MotoGP Taking Single-Tire Contract Offers thru May 22nd

05/01/2014 @ 10:29 am, by David Emmett3 COMMENTS

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After the announcement that Bridgestone is to withdraw as single tire supplier to MotoGP at the end of the 2015, Dorna have been quick to announce the details of the tender process to find Bridgestone’s replacement.

The tender process will be concluded inside of the month of May, with tenders opening today, 1st May, and ending three weeks later on 22nd May.

Bridgestone Will Stop Supplying Tires to MotoGP after 2015

05/01/2014 @ 9:39 am, by David Emmett13 COMMENTS

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Bridgestone have announced that they will not continue as MotoGP tire supplier after the 2015 season. The Japanese tire maker will continue for the remainder of this season and throughout 2015 before pulling out of MotoGP.

The move had been expected. Spanish magazine Motociclismo reported two weeks ago that Bridgestone was on the brink of withdrawing, which we covered at the time.

There had been growing dissatisfaction between the two parties over the past couple of years, with Bridgestone not feeling they were getting the exposure they needed for the 20 million euros they spend on the series, while Dorna felt that the tires were not contributing to the spectacle of racing, and were built so conservatively in terms of tire durability that they were occasionally unsafe.

At Austin, the first murmurings of the growing rift became audible. Paddock rumor held that Bridgestone, whose contract was due to expire at the end of 2014, had agreed a single year’s extension to the end of 2015 to allow other tire suppliers time to develop their tires for MotoGP.

With new technical regulations due to take effect from 2016 – all teams will use the spec ECU hardware and software from that point on – starting a new contract period from 2016 makes sense.

Who will take over as single tire supplier is as yet unknown, but that it will be a single supplier is certain. IRTA, representing the teams, is a big supporter of the single tire supplier, because of the cost savings for the private teams.

Will Bridgestone Continue as Tire Supplier for MotoGP?

04/18/2014 @ 10:43 am, by David Emmett19 COMMENTS

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Big changes look to be coming to MotoGP’s spec-tire system. Now in the sixth season of having a single official supplier, MotoGP is moving closer to seeing the number and variety of tires drastically expanded. With the contract with Bridgestone due to expire at the end of 2014, there is even a serious chance that a new manufacturer could take over from the Japanese tire firm.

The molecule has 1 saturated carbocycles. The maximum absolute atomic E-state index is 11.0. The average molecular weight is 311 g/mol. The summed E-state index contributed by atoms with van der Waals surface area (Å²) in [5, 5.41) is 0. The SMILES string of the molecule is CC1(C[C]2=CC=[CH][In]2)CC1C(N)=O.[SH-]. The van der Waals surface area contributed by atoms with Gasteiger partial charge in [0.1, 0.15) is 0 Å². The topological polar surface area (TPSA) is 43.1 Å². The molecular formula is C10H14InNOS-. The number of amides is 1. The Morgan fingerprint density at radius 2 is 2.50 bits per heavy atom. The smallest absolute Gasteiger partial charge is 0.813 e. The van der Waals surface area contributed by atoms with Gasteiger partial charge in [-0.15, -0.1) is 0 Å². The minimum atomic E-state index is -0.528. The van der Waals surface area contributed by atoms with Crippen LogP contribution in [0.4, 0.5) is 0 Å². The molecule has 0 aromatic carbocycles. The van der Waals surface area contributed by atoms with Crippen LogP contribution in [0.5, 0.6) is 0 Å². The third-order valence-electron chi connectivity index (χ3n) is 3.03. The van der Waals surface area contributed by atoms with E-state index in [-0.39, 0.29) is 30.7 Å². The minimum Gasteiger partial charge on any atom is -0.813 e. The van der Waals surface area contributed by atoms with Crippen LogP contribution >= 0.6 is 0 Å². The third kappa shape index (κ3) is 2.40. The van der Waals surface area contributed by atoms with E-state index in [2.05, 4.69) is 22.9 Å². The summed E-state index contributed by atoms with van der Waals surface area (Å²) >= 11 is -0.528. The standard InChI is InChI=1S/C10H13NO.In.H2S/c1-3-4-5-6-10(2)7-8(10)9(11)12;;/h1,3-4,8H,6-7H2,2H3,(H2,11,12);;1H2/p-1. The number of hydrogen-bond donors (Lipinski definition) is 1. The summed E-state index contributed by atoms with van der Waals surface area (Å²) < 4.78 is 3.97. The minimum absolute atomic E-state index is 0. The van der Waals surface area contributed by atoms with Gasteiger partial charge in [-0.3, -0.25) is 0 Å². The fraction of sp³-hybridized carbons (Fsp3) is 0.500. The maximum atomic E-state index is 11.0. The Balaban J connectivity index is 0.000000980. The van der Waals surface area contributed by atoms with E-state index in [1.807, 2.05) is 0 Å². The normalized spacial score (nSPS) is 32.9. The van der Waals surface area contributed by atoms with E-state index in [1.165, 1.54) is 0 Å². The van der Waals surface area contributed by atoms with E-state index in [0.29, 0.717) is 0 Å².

A report in the latest issue of the Spanish magazine Motociclismo (available via the Zinio platform), the magazine is reporting that Dorna is looking to change the way that the single tire supply works. Dorna representative Javier Alonso told Motociclismo that negotiations had been opened with several suppliers, including Michelin, Pirelli and Dunlop, as well as current supplier Bridgestone.

Dorna had presented Bridgestone with a list of conditions drawn up by the Safety Commission, the liaison body in which the riders discuss safety issues with representatives of Dorna, hosted by safety officer Loris Capirossi.

Though Alonso does not explicitly name the conditions, he does give Motociclismo some context behind their thinking. The idea is to expand the range of tires available at each race, as it has been all too common in recent history for riders to turn up at a particular track only to find that just one of the two compounds available will work.

Saturday Summary at Phillip Island: The Dry Flag-to-Flag MotoGP Race & Apportioning Blame for the Debacle

10/19/2013 @ 11:06 pm, by David Emmett6 COMMENTS

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There should have been plenty to talk about after qualifying at Phillip Island. Jorge Lorenzo’s stunning fast lap, Marc Marquez getting on the front row for the 11th time in his rookie season, Valentino Rossi’s return to the front row, and his excellent race pace, Scott Redding’s fractured wrist ending his title hopes, so much to talk about, and more.

But one subject dominates MotoGP right now: tires, the incompetence of the tire suppliers, and the stopgap solutions put in place to deal with it.

Moto2 & MotoGP Races Shortened Because of Tire Concerns

10/19/2013 @ 3:53 am, by David Emmett11 COMMENTS

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The lack of tire testing prior to the Phillip Island round has caught both control tire companies out. As such, Race Direction has decided to shorten the Moto2 race from 25 to just 13 laps, while the MotoGP race will now include a compulsory pit stop to swap bikes, and the race length has been cut by one lap from 27 to 26 laps.

In addition, the MotoGP riders are prohibited from using the softer option rear tire, and will be forced to use the harder option. Both decisions were taken on safety grounds, after it was found that neither the Moto2-spec Dunlop nor the MotoGP-spec Bridgestone can handle race distance on the newly-resurfaced tarmac.

The lighter, less powerful Moto3 bike are not affected, and the Moto3 race will run the scheduled length.

Friday Summary at Phillip Island: Lorenzo’s Determination, The Luck of the Hondas, & Tire Trouble on a New Surface

10/19/2013 @ 3:11 am, by David Emmett2 COMMENTS

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If anyone was in doubt that Jorge Lorenzo was a man on a mission at Phillip Island, his first few laps of the newly resurfaced circuit should have served to remove any doubt. Lorenzo bolted out of pit lane as soon as the lights turned green, and was soon setting a scorching pace.

By the time he had finished his first run of laps, he had already broken the existing race lap record, and had got into the 1’29s. He finished the morning creeping up on the 1’28s, before going on to start lapping in the 1’28s and dominate the afternoon session as well.

Lorenzo came to Australia to win, let there be no doubt about that. He knows it is his only chance, and even then, he knows that even that will not be enough, and he will need help from Marc Marquez. “The objective is to win the race, and if I win, that will delay Marc’s chance to take the title, but it will depend on his result,” Lorenzo told the Spanish media.